And a further promise, of a 24/7 service, does matter. Seven-day working, guaranteed shorter access times, and more GPs and nurses have been described by BMA chairman Dr Mark Porter as outlandish and unachievable.
Staff morale in many parts of the service is at rock bottom because of real-terms pay cuts and the relentless workload. Many GPs are retiring early and new recruits are thin on the ground.
The government's proposed £12bn austerity savings suggest larger reductions in local authority social care and related budgets. This could have direct and indirect effects on the NHS, and be a huge worry to practices already coping with many problems that have very little to do with health.
The King's Fund's chief health economist, John Appleby, has warned that short-term financial pressures may knock the NHS off course, while NHS England chief executive Simon Stevens, in his Five Year Forward View, demands savings of £22bn over the next five years. The underfunding of general practice and social care over the past five years means the NHS faces tough times ahead as it embarks on its journey of integration.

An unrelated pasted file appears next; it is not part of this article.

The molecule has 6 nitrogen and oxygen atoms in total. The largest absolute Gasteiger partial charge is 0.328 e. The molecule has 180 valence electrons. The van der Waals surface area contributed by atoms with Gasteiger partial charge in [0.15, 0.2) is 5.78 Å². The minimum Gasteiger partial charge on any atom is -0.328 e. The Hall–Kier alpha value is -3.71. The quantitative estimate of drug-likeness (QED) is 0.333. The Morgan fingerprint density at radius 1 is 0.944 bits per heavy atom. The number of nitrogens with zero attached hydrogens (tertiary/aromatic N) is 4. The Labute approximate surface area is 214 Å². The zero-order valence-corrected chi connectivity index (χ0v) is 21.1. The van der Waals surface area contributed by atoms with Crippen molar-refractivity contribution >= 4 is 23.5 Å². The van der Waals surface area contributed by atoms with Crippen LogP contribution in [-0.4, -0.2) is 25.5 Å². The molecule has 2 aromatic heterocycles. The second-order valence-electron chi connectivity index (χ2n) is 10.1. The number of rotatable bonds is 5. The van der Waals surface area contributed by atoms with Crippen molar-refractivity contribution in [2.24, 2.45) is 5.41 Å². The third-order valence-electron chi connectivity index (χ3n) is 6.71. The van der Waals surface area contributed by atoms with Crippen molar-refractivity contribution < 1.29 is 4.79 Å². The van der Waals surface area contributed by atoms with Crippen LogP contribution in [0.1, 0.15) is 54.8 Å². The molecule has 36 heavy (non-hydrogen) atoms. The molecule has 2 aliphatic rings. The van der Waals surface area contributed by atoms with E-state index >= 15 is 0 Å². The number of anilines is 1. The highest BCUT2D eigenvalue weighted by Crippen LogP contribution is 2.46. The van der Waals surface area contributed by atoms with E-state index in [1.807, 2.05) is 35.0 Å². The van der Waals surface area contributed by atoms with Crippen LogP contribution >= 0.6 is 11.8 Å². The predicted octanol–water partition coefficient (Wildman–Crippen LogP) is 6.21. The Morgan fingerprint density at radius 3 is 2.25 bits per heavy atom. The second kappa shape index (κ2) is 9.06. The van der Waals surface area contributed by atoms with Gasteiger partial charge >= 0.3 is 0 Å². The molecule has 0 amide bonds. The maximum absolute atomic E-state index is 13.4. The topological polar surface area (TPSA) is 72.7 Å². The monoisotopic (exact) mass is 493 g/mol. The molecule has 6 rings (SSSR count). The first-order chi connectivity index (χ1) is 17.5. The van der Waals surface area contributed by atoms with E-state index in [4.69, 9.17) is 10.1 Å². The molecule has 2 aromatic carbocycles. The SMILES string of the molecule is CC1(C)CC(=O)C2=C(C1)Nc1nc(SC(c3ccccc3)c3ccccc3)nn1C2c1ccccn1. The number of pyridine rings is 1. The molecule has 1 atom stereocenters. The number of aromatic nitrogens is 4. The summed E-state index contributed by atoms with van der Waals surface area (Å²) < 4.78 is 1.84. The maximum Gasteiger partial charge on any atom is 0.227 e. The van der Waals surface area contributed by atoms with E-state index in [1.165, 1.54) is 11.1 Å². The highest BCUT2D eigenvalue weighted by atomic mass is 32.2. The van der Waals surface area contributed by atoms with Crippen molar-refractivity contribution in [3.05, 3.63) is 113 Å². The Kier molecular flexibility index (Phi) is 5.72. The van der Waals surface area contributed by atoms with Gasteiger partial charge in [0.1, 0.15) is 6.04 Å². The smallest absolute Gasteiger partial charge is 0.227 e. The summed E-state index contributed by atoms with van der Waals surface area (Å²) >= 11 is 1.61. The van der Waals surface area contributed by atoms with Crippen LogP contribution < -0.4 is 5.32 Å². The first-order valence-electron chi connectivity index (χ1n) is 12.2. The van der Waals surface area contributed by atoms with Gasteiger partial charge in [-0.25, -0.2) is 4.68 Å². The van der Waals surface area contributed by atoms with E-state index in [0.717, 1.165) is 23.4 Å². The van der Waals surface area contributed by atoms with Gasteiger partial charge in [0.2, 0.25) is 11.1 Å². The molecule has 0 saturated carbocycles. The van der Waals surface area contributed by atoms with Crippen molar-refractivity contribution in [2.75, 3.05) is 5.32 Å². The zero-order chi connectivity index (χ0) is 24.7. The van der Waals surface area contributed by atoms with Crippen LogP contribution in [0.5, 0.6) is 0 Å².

The closure of GP-led walk-in centres, hospital beds, mental health services and community services is placing worrying pressure on elderly care and community services.
History will not forgive if this government, without the constraints of coalition, contributes to the decline of the NHS. Let this be the five years that secure the future of the NHS as the best and fairest health service in the world.
What is needed from this government is to fund the NHS to the EU average, based on share of GDP; to restore the health secretary's accountability to provide a universal health service and to stop the damaging drive towards a health market.
The BMA is calling for an open and honest debate about the NHS. We need to rebuild the NHS in the next five years, rather than being offered a shopping list of new policies.
- Dr Chand is BMA deputy chairman.